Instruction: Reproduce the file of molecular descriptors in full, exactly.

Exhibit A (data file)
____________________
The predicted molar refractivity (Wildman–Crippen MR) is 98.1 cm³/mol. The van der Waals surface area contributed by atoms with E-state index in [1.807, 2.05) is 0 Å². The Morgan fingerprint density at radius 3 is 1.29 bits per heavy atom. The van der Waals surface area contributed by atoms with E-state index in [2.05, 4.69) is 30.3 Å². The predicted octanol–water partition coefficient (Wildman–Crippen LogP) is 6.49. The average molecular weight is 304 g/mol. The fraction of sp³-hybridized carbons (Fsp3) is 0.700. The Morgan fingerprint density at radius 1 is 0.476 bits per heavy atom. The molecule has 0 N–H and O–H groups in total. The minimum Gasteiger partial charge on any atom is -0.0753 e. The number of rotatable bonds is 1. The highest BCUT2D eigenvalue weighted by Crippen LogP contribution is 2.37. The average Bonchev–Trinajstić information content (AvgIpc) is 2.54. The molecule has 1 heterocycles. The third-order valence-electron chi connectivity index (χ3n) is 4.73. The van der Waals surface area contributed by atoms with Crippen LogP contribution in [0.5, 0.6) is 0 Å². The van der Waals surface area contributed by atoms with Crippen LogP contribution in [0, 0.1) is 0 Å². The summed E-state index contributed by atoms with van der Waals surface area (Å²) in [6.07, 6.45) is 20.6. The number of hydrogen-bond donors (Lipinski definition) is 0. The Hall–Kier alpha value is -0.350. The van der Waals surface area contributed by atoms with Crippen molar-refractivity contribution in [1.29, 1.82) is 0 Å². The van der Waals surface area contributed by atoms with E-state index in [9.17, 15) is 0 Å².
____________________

The predicted molar refractivity (Wildman–Crippen MR) is 98.1 cm³/mol. The van der Waals surface area contributed by atoms with E-state index in [1.807, 2.05) is 0 Å². The Morgan fingerprint density at radius 3 is 1.29 bits per heavy atom. The van der Waals surface area contributed by atoms with E-state index in [2.05, 4.69) is 30.3 Å². The predicted octanol–water partition coefficient (Wildman–Crippen LogP) is 6.49. The average molecular weight is 304 g/mol. The fraction of sp³-hybridized carbons (Fsp3) is 0.700. The Morgan fingerprint density at radius 1 is 0.476 bits per heavy atom. The molecule has 0 N–H and O–H groups in total. The minimum Gasteiger partial charge on any atom is -0.0753 e. The number of rotatable bonds is 1. The highest BCUT2D eigenvalue weighted by Crippen LogP contribution is 2.37. The average Bonchev–Trinajstić information content (AvgIpc) is 2.54. The molecule has 1 heterocycles. The third-order valence-electron chi connectivity index (χ3n) is 4.73. The van der Waals surface area contributed by atoms with Crippen LogP contribution in [0.5, 0.6) is 0 Å². The van der Waals surface area contributed by atoms with Crippen LogP contribution in [0, 0.1) is 0 Å². The summed E-state index contributed by atoms with van der Waals surface area (Å²) in [6.07, 6.45) is 20.6. The number of hydrogen-bond donors (Lipinski definition) is 0. The Hall–Kier alpha value is -0.350. The van der Waals surface area contributed by atoms with Crippen molar-refractivity contribution in [1.29, 1.82) is 0 Å². The van der Waals surface area contributed by atoms with E-state index in [9.17, 15) is 0 Å².